Daytime talk shows have been hard to sustain lately. Consider it the reverse Oprah effect. Oprah had that magic; that unique quality where an impactful and informative segment could have just as much of a positive influence on ratings as one meant to be mindless entertainment. But has our obsession with scripted reality TV made it impossible for new daytime talk shows to succeed?

Anderson Cooper launched “Anderson Live” produced by Telepictures with the hope that his clout as one of the most well respected journalists would translate into a ratings sensation. Cooper, who not only has dashing good looks, but the intelligence to match, couldn’t make that connection with his daytime talk show audience the way he does on Anderson360. While Cooper presented his talk show with more aptitude than those on rival networks, he did mesh in a dose of reality TV and other gratuitous topics to satiate daytime viewers. Unfortunately, despite his very likeable personality, many networks hosting his show began to quietly look for a replacement prompting Telepictures to decide against renewing Anderson Live for a third season.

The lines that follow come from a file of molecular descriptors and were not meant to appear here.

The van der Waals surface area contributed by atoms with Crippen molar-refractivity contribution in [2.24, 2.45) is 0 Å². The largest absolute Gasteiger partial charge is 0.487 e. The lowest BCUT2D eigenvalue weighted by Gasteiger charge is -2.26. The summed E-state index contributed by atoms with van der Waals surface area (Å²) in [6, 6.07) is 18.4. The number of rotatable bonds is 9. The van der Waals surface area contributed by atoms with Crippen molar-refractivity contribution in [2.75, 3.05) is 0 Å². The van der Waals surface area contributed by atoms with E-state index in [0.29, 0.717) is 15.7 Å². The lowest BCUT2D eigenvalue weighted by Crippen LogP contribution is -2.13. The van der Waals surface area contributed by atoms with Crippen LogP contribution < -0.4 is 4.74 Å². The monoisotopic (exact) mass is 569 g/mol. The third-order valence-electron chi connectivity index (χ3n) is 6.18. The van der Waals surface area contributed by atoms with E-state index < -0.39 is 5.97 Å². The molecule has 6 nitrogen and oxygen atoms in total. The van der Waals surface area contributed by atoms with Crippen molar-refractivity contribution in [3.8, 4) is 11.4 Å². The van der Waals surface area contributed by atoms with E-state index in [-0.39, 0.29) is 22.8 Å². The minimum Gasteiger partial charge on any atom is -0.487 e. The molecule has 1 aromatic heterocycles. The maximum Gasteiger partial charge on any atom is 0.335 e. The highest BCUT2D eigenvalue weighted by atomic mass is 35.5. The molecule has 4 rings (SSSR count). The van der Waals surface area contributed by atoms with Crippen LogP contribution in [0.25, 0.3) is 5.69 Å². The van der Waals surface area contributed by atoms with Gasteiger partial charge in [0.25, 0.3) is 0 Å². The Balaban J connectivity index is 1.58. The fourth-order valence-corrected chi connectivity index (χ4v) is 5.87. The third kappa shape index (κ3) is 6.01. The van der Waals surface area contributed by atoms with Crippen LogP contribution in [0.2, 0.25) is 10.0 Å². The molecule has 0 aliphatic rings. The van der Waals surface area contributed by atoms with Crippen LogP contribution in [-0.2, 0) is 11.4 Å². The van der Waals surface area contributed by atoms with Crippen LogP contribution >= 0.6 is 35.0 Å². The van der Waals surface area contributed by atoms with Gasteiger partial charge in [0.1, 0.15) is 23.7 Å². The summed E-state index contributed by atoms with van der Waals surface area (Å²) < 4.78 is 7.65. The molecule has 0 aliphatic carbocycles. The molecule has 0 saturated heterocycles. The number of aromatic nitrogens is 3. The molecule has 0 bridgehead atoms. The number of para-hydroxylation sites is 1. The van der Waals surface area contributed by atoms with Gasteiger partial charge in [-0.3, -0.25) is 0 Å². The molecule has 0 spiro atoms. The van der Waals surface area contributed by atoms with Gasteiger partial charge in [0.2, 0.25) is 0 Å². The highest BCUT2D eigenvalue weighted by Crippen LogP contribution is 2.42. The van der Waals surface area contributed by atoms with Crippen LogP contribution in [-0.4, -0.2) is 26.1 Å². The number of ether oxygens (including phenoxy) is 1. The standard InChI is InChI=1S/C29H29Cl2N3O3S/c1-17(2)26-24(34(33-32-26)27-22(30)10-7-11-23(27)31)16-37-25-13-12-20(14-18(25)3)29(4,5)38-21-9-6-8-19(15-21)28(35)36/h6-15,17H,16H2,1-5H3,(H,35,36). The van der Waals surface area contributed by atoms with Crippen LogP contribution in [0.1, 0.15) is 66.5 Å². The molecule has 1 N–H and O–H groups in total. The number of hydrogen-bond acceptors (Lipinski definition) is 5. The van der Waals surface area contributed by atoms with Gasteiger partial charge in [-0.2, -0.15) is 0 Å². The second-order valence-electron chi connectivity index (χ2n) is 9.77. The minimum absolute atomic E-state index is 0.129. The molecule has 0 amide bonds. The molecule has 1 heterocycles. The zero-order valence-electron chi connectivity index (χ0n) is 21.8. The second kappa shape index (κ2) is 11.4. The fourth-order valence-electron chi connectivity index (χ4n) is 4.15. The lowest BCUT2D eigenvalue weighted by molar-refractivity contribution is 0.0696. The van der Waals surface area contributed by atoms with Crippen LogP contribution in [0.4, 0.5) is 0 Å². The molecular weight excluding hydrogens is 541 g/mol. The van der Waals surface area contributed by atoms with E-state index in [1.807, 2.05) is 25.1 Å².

So why did Cooper’s talk show fail? Simply put, the American public doesn’t appear ready to see a serious journalist host the same cookie cutter daytime talk show as his competitors. Known for investigative journalism, it’s difficult to see Cooper interview guests like June Shannon of Toddlers & Tiaras and Honey Boo Boo regarding her homemade Pixie Juice by day then report on breaking news and Middle East coverage by night. There’s a disconnect between the two that doesn’t make Live viable for the long term.

In fact, until a daytime talk show launches that doesn’t follow the same monotonous celebrity appearance/controversial topic/fluff platform, we predict many more will flat line.

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